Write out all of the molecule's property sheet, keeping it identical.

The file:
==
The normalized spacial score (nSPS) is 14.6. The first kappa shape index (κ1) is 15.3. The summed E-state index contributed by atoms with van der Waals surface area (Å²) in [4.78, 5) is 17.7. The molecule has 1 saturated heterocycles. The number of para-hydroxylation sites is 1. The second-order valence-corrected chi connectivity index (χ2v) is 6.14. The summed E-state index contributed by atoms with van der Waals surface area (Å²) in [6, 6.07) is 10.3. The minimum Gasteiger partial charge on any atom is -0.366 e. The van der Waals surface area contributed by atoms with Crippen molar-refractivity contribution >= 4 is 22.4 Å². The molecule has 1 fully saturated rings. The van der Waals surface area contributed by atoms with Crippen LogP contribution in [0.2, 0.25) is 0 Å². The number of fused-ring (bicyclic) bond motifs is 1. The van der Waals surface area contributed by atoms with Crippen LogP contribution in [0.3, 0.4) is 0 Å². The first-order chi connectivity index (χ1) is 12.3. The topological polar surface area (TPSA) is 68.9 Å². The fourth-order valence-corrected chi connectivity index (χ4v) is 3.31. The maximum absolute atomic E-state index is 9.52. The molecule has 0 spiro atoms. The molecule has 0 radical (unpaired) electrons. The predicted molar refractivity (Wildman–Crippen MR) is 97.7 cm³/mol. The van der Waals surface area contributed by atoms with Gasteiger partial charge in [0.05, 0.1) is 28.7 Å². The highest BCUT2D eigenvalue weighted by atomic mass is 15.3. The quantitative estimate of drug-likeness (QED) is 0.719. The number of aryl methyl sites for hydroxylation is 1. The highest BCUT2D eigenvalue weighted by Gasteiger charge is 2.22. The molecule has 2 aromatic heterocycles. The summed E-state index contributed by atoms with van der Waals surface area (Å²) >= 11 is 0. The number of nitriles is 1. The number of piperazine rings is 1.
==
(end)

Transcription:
The normalized spacial score (nSPS) is 14.6. The first kappa shape index (κ1) is 15.3. The summed E-state index contributed by atoms with van der Waals surface area (Å²) in [4.78, 5) is 17.7. The molecule has 1 saturated heterocycles. The number of para-hydroxylation sites is 1. The second-order valence-corrected chi connectivity index (χ2v) is 6.14. The summed E-state index contributed by atoms with van der Waals surface area (Å²) in [6, 6.07) is 10.3. The minimum Gasteiger partial charge on any atom is -0.366 e. The van der Waals surface area contributed by atoms with Crippen molar-refractivity contribution >= 4 is 22.4 Å². The molecule has 1 fully saturated rings. The van der Waals surface area contributed by atoms with Crippen LogP contribution in [0.2, 0.25) is 0 Å². The number of fused-ring (bicyclic) bond motifs is 1. The van der Waals surface area contributed by atoms with Crippen LogP contribution in [0.3, 0.4) is 0 Å². The first-order chi connectivity index (χ1) is 12.3. The topological polar surface area (TPSA) is 68.9 Å². The fourth-order valence-corrected chi connectivity index (χ4v) is 3.31. The maximum absolute atomic E-state index is 9.52. The molecule has 0 spiro atoms. The molecule has 0 radical (unpaired) electrons. The predicted molar refractivity (Wildman–Crippen MR) is 97.7 cm³/mol. The van der Waals surface area contributed by atoms with Gasteiger partial charge in [0.05, 0.1) is 28.7 Å². The highest BCUT2D eigenvalue weighted by atomic mass is 15.3. The quantitative estimate of drug-likeness (QED) is 0.719. The number of aryl methyl sites for hydroxylation is 1. The highest BCUT2D eigenvalue weighted by Gasteiger charge is 2.22. The molecule has 2 aromatic heterocycles. The summed E-state index contributed by atoms with van der Waals surface area (Å²) >= 11 is 0. The number of nitriles is 1. The number of piperazine rings is 1.